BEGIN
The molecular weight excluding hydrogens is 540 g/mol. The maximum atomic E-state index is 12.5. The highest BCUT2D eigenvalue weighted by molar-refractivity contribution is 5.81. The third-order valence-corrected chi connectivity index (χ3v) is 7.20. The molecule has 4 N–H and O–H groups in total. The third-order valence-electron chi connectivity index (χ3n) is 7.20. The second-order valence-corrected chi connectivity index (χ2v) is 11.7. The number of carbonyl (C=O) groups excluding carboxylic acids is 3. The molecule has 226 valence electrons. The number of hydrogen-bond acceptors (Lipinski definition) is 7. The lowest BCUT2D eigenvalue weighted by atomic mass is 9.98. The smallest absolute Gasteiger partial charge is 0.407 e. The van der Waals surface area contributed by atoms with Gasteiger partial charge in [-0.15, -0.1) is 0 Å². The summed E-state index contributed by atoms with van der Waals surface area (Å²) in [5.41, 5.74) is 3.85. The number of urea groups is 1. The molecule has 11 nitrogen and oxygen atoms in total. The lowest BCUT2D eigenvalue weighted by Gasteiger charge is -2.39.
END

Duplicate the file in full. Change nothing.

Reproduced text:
The molecular weight excluding hydrogens is 540 g/mol. The maximum atomic E-state index is 12.5. The highest BCUT2D eigenvalue weighted by molar-refractivity contribution is 5.81. The third-order valence-corrected chi connectivity index (χ3v) is 7.20. The molecule has 4 N–H and O–H groups in total. The third-order valence-electron chi connectivity index (χ3n) is 7.20. The second-order valence-corrected chi connectivity index (χ2v) is 11.7. The number of carbonyl (C=O) groups excluding carboxylic acids is 3. The molecule has 226 valence electrons. The number of hydrogen-bond acceptors (Lipinski definition) is 7. The lowest BCUT2D eigenvalue weighted by atomic mass is 9.98. The smallest absolute Gasteiger partial charge is 0.407 e. The van der Waals surface area contributed by atoms with Gasteiger partial charge in [-0.15, -0.1) is 0 Å². The summed E-state index contributed by atoms with van der Waals surface area (Å²) in [5.41, 5.74) is 3.85. The number of urea groups is 1. The molecule has 11 nitrogen and oxygen atoms in total. The lowest BCUT2D eigenvalue weighted by Gasteiger charge is -2.39.